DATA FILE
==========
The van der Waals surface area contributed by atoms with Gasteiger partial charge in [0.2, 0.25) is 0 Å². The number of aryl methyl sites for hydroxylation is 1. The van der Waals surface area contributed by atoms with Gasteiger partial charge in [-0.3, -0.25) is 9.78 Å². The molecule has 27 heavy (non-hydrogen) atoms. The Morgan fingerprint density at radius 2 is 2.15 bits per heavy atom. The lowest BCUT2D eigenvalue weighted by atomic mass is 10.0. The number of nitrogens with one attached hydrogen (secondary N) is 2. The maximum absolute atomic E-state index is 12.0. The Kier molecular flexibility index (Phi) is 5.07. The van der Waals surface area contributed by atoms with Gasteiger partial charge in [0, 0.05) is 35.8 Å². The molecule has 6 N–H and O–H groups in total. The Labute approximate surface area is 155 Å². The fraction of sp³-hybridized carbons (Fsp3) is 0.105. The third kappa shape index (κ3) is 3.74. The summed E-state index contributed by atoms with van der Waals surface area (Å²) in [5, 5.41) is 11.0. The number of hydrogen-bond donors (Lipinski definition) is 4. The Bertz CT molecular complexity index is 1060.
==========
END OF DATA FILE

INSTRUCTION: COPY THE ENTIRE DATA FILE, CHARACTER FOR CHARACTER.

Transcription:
The van der Waals surface area contributed by atoms with Gasteiger partial charge in [0.2, 0.25) is 0 Å². The number of aryl methyl sites for hydroxylation is 1. The van der Waals surface area contributed by atoms with Gasteiger partial charge in [-0.3, -0.25) is 9.78 Å². The molecule has 27 heavy (non-hydrogen) atoms. The Morgan fingerprint density at radius 2 is 2.15 bits per heavy atom. The lowest BCUT2D eigenvalue weighted by atomic mass is 10.0. The number of nitrogens with one attached hydrogen (secondary N) is 2. The maximum absolute atomic E-state index is 12.0. The Kier molecular flexibility index (Phi) is 5.07. The van der Waals surface area contributed by atoms with Gasteiger partial charge in [0, 0.05) is 35.8 Å². The molecule has 6 N–H and O–H groups in total. The Labute approximate surface area is 155 Å². The fraction of sp³-hybridized carbons (Fsp3) is 0.105. The third kappa shape index (κ3) is 3.74. The summed E-state index contributed by atoms with van der Waals surface area (Å²) in [5, 5.41) is 11.0. The number of hydrogen-bond donors (Lipinski definition) is 4. The Bertz CT molecular complexity index is 1060.